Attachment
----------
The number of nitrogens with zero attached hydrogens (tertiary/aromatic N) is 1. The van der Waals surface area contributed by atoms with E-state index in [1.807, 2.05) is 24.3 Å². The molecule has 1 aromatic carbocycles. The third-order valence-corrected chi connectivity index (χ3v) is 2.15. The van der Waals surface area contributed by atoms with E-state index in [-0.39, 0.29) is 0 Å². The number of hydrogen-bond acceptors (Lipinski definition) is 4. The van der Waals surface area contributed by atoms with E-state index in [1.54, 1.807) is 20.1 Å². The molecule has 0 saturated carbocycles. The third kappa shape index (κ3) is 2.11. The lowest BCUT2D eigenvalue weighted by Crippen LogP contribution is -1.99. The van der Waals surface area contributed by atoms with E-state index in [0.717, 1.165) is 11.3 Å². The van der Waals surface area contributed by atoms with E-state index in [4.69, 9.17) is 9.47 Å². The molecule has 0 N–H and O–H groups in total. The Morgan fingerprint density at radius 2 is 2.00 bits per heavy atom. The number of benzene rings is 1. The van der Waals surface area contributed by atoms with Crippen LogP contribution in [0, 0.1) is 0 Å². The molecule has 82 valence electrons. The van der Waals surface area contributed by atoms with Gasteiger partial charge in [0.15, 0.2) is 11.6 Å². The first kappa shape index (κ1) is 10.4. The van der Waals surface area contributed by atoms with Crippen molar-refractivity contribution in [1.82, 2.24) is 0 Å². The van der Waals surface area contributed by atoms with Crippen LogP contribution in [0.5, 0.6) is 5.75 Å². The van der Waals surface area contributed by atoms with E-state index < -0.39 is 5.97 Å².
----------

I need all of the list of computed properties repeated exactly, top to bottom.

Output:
The number of nitrogens with zero attached hydrogens (tertiary/aromatic N) is 1. The van der Waals surface area contributed by atoms with E-state index in [1.807, 2.05) is 24.3 Å². The molecule has 1 aromatic carbocycles. The third-order valence-corrected chi connectivity index (χ3v) is 2.15. The van der Waals surface area contributed by atoms with E-state index in [-0.39, 0.29) is 0 Å². The number of hydrogen-bond acceptors (Lipinski definition) is 4. The van der Waals surface area contributed by atoms with E-state index in [1.54, 1.807) is 20.1 Å². The molecule has 0 saturated carbocycles. The third kappa shape index (κ3) is 2.11. The lowest BCUT2D eigenvalue weighted by Crippen LogP contribution is -1.99. The van der Waals surface area contributed by atoms with E-state index in [0.717, 1.165) is 11.3 Å². The van der Waals surface area contributed by atoms with E-state index in [4.69, 9.17) is 9.47 Å². The molecule has 0 N–H and O–H groups in total. The Morgan fingerprint density at radius 2 is 2.00 bits per heavy atom. The number of benzene rings is 1. The van der Waals surface area contributed by atoms with Crippen LogP contribution in [0, 0.1) is 0 Å². The molecule has 82 valence electrons. The van der Waals surface area contributed by atoms with Gasteiger partial charge in [0.15, 0.2) is 11.6 Å². The first kappa shape index (κ1) is 10.4. The van der Waals surface area contributed by atoms with Crippen molar-refractivity contribution in [1.82, 2.24) is 0 Å². The van der Waals surface area contributed by atoms with Crippen LogP contribution in [0.5, 0.6) is 5.75 Å². The van der Waals surface area contributed by atoms with E-state index < -0.39 is 5.97 Å².